There are about 4,890 Tatars in China, most of whom live in Yining, Tacheng and Urumqi in the Xinjiang Uygur Autonomous Region.
Their history in China dates from the Tang Dynasty (618-907), when the Tatar tribe was ruled by the nomadic Turkic Khanate in northern China. As this state fell into decline, the Tatars grew in strength, and their name was used to refer to several tribes in the north after the Tang Dynasty. Their homeland was later annexed by Mongols, and when the Mongols pushed west, many Central Asians and Europeans called them Tatars.
In the mid-13th century, Batu, the grandson of Genghis Khan, established the Golden Horde Khanate in Central Asia. It began to decline in the 15th century, and the Kashan Khanate began to rise on the middle reaches of the Volga River and in areas along the Kama River. The rulers of the Kashan Khanate, to boast their strength, began calling themselves Tatars, the sons of the Mongols.
Tatar gradually became the recognised name for the inhabitants of Kashan Khanate. Today's Tatar ethnic group was formed through a mixture of the Baojiaer people, Kipchacks and Mongolians over a long period.
After the 19th century, the serfdom crisis in Tsarist Russia worsened, and serf owners intensified their plundering of land. Most of the Tatars' land along the Volga and Kama was grabbed, and the inhabitants forced to flee. Some went south to Central Asia and then on to southern Xinjiang.
In the late 19th century, Tsarist Russia expanded into Xinjiang, and won trade privileges there. For a time, Russian merchants traveled to Xinjiang, and were followed by Tatar merchants from Kashan. Many stayed in Xinjiang to trade. During this period, many Tatar intellectuals and clerics moved to Xinjiang. Up to the early 20th century, a continuous stream of Tatars came to Xinjiang from Russia.
The Tatar language belongs to the Turkic language family of the Altaic language system. Because the Tatars mix freely in Xinjiang with the Uygurs and the Kazaks, the three languages have had strong effects on one another, and have produced various local dialects. The Tatars' written language is based on Arabic letters.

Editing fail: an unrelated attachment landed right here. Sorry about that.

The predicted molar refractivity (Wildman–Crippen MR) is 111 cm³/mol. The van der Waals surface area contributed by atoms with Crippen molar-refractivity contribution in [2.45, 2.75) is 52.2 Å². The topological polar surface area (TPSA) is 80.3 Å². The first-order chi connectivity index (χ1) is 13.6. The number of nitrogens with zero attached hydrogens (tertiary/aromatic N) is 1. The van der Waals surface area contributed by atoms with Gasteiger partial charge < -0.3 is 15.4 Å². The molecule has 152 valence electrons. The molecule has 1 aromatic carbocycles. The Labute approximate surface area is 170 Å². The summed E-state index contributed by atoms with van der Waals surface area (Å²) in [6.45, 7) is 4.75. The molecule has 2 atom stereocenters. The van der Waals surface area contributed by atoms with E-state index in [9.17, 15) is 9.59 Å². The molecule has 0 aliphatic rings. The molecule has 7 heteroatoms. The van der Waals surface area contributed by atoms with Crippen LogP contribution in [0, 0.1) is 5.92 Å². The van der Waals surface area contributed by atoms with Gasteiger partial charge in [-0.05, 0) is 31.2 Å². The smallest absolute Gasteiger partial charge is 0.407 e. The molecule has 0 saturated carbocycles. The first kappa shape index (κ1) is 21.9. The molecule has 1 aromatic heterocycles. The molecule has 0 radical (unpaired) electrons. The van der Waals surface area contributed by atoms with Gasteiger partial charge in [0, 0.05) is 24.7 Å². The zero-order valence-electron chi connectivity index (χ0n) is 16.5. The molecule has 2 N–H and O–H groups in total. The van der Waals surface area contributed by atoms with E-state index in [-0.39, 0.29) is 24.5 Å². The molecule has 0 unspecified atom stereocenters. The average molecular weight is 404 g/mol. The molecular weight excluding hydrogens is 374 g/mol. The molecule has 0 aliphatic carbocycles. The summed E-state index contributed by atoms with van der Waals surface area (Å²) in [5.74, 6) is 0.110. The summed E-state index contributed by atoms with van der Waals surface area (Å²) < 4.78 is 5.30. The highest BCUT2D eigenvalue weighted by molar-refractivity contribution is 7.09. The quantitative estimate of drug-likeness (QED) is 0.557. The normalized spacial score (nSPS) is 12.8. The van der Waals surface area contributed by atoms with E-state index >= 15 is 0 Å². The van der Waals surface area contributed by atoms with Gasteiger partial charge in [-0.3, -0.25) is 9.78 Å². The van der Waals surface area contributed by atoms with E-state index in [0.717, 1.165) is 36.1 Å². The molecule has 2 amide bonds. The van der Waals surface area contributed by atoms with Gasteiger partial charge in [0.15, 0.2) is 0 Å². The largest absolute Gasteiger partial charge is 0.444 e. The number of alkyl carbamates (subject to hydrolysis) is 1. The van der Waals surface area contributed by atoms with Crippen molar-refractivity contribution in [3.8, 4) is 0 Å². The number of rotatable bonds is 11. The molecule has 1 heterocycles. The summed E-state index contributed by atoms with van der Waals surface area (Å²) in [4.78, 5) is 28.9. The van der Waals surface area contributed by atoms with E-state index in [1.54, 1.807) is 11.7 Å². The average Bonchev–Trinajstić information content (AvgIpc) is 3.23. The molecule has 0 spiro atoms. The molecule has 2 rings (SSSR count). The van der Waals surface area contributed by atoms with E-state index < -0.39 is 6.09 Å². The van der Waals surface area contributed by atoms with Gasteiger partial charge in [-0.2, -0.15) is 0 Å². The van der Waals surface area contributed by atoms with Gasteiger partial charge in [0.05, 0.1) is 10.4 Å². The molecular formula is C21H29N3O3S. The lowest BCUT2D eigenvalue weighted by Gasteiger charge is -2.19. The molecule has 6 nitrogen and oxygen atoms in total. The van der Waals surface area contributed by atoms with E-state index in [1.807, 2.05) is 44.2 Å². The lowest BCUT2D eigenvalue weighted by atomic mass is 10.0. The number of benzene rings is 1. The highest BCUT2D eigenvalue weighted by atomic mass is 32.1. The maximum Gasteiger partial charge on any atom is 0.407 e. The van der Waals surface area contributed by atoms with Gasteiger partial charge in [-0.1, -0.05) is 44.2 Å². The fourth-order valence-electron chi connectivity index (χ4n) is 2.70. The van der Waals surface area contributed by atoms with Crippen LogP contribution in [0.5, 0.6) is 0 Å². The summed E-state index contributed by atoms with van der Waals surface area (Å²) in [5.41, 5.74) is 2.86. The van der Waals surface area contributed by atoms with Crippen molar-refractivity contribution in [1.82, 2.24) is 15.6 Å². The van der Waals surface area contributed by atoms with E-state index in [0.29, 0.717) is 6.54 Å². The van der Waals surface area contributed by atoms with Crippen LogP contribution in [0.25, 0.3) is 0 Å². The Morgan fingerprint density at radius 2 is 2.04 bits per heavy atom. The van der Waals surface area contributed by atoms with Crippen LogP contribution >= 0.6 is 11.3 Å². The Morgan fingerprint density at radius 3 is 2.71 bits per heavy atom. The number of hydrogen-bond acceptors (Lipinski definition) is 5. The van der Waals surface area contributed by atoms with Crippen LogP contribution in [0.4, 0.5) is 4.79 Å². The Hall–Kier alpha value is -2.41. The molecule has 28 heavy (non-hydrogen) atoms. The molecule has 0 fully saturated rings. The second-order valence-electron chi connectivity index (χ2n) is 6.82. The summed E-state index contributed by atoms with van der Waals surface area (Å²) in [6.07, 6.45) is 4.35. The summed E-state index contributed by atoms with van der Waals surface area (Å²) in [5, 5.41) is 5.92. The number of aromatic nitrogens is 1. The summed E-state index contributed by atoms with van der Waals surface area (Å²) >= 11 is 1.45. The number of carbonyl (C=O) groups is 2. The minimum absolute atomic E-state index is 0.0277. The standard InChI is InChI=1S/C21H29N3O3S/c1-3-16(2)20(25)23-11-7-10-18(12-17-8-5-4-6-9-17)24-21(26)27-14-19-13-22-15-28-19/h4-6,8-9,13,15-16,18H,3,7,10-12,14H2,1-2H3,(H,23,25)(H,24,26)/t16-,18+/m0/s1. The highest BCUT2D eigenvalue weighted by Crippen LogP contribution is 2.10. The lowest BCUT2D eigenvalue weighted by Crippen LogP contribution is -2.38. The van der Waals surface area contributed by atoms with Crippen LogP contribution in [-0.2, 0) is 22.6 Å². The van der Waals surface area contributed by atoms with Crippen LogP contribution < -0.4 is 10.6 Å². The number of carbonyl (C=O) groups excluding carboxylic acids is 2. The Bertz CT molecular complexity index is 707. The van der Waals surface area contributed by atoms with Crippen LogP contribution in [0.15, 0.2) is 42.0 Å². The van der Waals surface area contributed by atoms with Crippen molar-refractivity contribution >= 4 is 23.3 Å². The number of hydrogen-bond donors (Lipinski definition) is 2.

In the late 19th and early 20th centuries, some wealthy Tatar merchants netted great profits and forced smaller traders to the brink of bankruptcy. Of the few Tatars engaged in animal husbandry, most were poor herdsmen who had few animals and no pastures.
As a result of exploitation by Tatar and Kazak feudal masters, some poor Tatar herdsmen were forced to become hired hands, whose families suffered great hardship, and others were taken on by feudal masters as "adopted sons," who had to work as hired herdsmen but without pay.
In addition, there were also a smaller minority of Tatars engaged in handicrafts, chiefly in leather-making, tailoring and embroidery.
These trades were carried out as household sidelines.
Since 1949, the Tatar people have enjoyed equal political rights in Xinjiang, where many ethnic groups live in tightly-knit communities. They have representatives on the National People's Congress and various tiers of regional and local government. A series of social reforms has extricated the poor Tatar farmers from feudal exploitation and oppression. Some have now become industrial workers.
The Tatars' educational development began in the late 19th century when Tatar clerics opened schools in several areas. Besides the Koran, Islamic history and Islamic law, these schools taught arithmetic and Chinese language. The Ining Tatar School, set up in 1942, was one of the earliest modern schools for ethnic minorities in Xinjiang.
It played an active role in reforming the old religious education and teaching science and culture.